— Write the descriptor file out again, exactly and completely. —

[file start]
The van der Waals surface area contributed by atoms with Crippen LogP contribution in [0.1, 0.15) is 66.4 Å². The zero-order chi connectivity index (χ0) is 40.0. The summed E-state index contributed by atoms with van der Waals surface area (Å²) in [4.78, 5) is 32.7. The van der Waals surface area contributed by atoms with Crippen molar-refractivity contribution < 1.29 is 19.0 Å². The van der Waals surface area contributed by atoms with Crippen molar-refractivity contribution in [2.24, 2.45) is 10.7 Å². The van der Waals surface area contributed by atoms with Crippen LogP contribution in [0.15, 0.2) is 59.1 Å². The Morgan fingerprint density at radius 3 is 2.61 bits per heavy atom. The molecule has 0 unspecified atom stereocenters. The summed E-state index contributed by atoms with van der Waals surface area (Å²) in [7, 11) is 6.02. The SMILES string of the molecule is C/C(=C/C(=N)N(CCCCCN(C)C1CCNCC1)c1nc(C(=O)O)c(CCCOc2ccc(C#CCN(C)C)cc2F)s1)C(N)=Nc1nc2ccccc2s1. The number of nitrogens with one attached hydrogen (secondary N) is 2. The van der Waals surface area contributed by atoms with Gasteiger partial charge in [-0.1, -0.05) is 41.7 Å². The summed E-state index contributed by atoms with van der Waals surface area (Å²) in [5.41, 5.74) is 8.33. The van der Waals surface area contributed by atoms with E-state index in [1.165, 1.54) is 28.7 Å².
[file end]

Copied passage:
The van der Waals surface area contributed by atoms with Crippen LogP contribution in [0.1, 0.15) is 66.4 Å². The zero-order chi connectivity index (χ0) is 40.0. The summed E-state index contributed by atoms with van der Waals surface area (Å²) in [4.78, 5) is 32.7. The van der Waals surface area contributed by atoms with Crippen molar-refractivity contribution < 1.29 is 19.0 Å². The van der Waals surface area contributed by atoms with Crippen molar-refractivity contribution in [2.24, 2.45) is 10.7 Å². The van der Waals surface area contributed by atoms with Crippen LogP contribution in [0.15, 0.2) is 59.1 Å². The Morgan fingerprint density at radius 3 is 2.61 bits per heavy atom. The molecule has 0 unspecified atom stereocenters. The summed E-state index contributed by atoms with van der Waals surface area (Å²) in [7, 11) is 6.02. The SMILES string of the molecule is C/C(=C/C(=N)N(CCCCCN(C)C1CCNCC1)c1nc(C(=O)O)c(CCCOc2ccc(C#CCN(C)C)cc2F)s1)C(N)=Nc1nc2ccccc2s1. The number of nitrogens with one attached hydrogen (secondary N) is 2. The van der Waals surface area contributed by atoms with Gasteiger partial charge in [-0.1, -0.05) is 41.7 Å². The summed E-state index contributed by atoms with van der Waals surface area (Å²) in [5.41, 5.74) is 8.33. The van der Waals surface area contributed by atoms with E-state index in [1.165, 1.54) is 28.7 Å².